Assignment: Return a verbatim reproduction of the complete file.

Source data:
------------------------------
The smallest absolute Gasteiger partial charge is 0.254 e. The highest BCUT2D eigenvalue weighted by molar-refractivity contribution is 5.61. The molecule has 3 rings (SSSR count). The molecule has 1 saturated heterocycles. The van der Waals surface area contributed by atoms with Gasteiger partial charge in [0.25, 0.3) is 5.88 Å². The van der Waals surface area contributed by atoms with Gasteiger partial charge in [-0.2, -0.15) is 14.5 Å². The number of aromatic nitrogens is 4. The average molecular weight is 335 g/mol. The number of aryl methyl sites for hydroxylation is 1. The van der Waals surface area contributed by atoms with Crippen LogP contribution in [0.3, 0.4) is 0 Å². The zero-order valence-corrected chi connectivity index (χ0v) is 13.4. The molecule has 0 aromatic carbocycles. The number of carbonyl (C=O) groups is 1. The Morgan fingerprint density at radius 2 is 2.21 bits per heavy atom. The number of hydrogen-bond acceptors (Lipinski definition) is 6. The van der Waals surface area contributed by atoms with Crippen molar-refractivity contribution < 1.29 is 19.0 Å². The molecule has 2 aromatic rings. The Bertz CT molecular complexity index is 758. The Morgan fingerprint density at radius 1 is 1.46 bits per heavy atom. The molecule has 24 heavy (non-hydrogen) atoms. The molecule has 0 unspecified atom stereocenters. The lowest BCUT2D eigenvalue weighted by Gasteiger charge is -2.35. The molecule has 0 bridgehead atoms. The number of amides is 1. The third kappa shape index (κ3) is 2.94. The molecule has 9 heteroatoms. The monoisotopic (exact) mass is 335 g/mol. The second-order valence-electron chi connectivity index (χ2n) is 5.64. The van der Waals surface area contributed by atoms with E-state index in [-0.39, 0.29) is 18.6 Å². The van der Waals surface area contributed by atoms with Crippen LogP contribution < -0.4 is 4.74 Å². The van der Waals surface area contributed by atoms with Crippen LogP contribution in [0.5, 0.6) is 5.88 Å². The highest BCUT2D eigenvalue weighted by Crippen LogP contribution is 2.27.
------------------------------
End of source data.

The smallest absolute Gasteiger partial charge is 0.254 e. The highest BCUT2D eigenvalue weighted by molar-refractivity contribution is 5.61. The molecule has 3 rings (SSSR count). The molecule has 1 saturated heterocycles. The van der Waals surface area contributed by atoms with Gasteiger partial charge in [0.25, 0.3) is 5.88 Å². The van der Waals surface area contributed by atoms with Gasteiger partial charge in [-0.2, -0.15) is 14.5 Å². The number of aromatic nitrogens is 4. The average molecular weight is 335 g/mol. The number of aryl methyl sites for hydroxylation is 1. The van der Waals surface area contributed by atoms with Crippen LogP contribution in [0.3, 0.4) is 0 Å². The zero-order valence-corrected chi connectivity index (χ0v) is 13.4. The molecule has 0 aromatic carbocycles. The number of carbonyl (C=O) groups is 1. The Morgan fingerprint density at radius 2 is 2.21 bits per heavy atom. The number of hydrogen-bond acceptors (Lipinski definition) is 6. The van der Waals surface area contributed by atoms with Crippen molar-refractivity contribution < 1.29 is 19.0 Å². The molecule has 2 aromatic rings. The Bertz CT molecular complexity index is 758. The Morgan fingerprint density at radius 1 is 1.46 bits per heavy atom. The molecule has 24 heavy (non-hydrogen) atoms. The molecule has 0 unspecified atom stereocenters. The lowest BCUT2D eigenvalue weighted by Gasteiger charge is -2.35. The molecule has 0 bridgehead atoms. The number of amides is 1. The third kappa shape index (κ3) is 2.94. The molecule has 9 heteroatoms. The monoisotopic (exact) mass is 335 g/mol. The second-order valence-electron chi connectivity index (χ2n) is 5.64. The van der Waals surface area contributed by atoms with E-state index in [-0.39, 0.29) is 18.6 Å². The van der Waals surface area contributed by atoms with Crippen LogP contribution < -0.4 is 4.74 Å². The van der Waals surface area contributed by atoms with Crippen LogP contribution in [0.5, 0.6) is 5.88 Å². The highest BCUT2D eigenvalue weighted by Crippen LogP contribution is 2.27.